spider plant babies

My Spider Plant in its new pot – the bright yellow is a joyful color that I see each time I enter or left the house.  The space it’s hanging in is not that big so the pot fits in just fine.

This new pot is slightly larger than the grow pot so it has a bit of room to grow but will at the same time restrict any rampant root growth.  You’ll see in the video that the root ball was quite developed and crowded.  I’m sure the plant is enjoying its new freedom to grow a bit.  Another thing I love about this pot is the fact that the chain snaps off and off with a hook because it makes it so much easier when repotting.

Spider Plants aren’t fussy as to soil so you can use any good organic potting soil which ensures they have good drainage. (I was out of potting soil so I used planting mix combined with succulent and cactus mix (this ups the ante on the drain factor).  I also mixed in and top dressed with a bit of my favorite amendment, worm castings.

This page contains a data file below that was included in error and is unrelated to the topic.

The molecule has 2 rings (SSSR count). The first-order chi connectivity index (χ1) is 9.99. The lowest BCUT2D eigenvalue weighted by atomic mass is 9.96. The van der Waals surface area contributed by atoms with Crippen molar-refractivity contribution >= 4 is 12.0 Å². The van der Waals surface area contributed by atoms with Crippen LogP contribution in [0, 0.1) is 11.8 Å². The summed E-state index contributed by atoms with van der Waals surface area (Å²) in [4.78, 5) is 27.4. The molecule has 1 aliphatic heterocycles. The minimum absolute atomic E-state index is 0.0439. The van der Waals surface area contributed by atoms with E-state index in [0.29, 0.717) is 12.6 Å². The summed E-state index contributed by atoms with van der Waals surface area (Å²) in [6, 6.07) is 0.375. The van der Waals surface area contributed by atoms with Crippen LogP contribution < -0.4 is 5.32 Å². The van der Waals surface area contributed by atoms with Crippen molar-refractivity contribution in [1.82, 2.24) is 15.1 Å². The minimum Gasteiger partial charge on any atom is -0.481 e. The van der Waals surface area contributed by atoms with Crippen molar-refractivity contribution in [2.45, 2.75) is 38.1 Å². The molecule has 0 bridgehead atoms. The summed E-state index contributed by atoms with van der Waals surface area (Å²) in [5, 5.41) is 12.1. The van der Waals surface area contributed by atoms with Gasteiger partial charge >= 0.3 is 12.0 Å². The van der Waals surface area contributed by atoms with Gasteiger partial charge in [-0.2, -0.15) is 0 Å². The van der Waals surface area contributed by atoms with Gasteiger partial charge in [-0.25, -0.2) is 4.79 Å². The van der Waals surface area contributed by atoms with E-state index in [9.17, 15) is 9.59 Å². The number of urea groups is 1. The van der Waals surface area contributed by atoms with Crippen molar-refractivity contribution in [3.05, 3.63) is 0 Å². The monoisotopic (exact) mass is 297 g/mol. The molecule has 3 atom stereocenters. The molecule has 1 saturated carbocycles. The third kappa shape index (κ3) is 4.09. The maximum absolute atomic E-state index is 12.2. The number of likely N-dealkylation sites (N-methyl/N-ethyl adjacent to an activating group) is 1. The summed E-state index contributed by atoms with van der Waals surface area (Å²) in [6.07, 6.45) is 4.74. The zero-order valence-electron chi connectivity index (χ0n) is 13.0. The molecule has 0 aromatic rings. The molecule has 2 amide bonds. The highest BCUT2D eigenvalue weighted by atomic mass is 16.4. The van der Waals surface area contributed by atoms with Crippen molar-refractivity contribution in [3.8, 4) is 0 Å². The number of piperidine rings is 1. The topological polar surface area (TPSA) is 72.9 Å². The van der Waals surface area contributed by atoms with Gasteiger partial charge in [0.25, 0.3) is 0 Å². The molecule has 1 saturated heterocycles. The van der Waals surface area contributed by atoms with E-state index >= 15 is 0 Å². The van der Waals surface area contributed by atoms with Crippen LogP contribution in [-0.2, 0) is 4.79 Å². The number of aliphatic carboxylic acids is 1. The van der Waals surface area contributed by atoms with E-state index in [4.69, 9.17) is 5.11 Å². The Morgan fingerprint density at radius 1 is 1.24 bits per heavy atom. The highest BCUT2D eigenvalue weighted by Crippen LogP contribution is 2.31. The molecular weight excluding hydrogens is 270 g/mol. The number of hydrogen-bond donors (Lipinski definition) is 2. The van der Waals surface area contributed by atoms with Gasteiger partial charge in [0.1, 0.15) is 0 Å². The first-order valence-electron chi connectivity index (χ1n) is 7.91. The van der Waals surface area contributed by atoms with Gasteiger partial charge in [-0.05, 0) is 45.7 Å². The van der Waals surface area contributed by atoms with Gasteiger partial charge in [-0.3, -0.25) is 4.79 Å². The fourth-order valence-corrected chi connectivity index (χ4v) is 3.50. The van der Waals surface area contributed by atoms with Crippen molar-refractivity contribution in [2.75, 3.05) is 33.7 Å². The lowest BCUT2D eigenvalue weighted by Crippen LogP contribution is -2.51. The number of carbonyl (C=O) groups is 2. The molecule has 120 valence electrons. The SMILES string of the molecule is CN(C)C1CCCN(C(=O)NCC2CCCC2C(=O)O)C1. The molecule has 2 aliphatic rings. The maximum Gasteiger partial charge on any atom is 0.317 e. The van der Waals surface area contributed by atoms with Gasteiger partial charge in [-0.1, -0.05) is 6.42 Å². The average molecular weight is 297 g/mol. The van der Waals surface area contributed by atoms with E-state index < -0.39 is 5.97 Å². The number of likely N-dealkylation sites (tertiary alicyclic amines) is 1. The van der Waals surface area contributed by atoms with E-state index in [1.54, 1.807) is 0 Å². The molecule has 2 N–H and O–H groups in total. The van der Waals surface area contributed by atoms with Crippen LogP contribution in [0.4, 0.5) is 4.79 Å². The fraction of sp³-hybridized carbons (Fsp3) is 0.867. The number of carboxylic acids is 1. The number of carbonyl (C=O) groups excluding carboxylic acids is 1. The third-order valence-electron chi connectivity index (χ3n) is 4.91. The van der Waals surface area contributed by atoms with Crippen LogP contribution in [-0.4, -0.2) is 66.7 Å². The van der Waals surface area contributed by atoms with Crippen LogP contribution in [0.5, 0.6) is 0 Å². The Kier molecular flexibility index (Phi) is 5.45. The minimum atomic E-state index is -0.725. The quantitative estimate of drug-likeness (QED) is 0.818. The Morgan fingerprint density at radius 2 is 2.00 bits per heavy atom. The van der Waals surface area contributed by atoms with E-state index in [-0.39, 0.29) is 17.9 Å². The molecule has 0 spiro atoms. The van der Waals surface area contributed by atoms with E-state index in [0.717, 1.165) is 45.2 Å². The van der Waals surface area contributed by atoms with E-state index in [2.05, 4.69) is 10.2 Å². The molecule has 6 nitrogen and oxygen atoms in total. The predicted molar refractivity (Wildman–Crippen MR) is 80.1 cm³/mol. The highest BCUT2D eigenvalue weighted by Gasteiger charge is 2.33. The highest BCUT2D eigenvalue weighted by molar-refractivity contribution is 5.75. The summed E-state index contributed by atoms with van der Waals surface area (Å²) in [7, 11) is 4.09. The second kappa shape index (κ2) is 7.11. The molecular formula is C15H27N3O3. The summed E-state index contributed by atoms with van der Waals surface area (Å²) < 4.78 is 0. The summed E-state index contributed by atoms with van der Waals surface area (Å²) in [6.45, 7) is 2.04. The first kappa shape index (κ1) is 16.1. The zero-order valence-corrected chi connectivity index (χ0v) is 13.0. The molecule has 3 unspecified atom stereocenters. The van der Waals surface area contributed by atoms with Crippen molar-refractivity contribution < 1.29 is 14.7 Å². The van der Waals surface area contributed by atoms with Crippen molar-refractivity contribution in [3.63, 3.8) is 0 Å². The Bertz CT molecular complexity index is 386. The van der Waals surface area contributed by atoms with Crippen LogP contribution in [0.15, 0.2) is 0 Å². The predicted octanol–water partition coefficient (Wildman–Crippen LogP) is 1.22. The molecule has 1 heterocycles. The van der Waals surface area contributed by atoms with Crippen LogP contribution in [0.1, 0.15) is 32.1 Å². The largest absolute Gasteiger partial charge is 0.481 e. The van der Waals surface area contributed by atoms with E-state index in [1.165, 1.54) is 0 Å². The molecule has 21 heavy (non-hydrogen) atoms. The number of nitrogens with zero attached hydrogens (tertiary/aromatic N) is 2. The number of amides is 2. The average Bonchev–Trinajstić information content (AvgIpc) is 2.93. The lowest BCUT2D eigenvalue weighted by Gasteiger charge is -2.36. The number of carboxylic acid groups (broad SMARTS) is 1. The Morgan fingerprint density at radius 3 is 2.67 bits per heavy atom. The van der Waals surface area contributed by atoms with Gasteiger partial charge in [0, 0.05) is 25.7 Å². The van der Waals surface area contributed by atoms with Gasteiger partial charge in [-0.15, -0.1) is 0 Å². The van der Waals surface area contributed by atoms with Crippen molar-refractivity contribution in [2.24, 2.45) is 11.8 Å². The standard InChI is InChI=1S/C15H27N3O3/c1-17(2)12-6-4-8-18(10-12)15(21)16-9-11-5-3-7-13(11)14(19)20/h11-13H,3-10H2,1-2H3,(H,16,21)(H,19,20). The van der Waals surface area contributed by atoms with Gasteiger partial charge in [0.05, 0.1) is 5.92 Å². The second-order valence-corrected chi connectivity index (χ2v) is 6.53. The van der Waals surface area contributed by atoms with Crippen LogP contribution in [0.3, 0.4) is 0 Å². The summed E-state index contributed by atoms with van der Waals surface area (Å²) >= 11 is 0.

Just remember, don’t rush to repot your Spider Plant and don’t give it too big a home base to grow into.  Mine is happy and so am I every time I look at it!

Happy gardening,

Nell's signature

spider plant babies

As you can see, roots appear off the base of the babies. they practically propagate themselves!

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18 comments:

  1. my spider plant seen to be different with yours, it has a white line string beside the leave and the white color flowers are tiny. where to have look for the babies to replanted it? thanks

  2. Beautiful. Thank you for sharing, this was very helpful.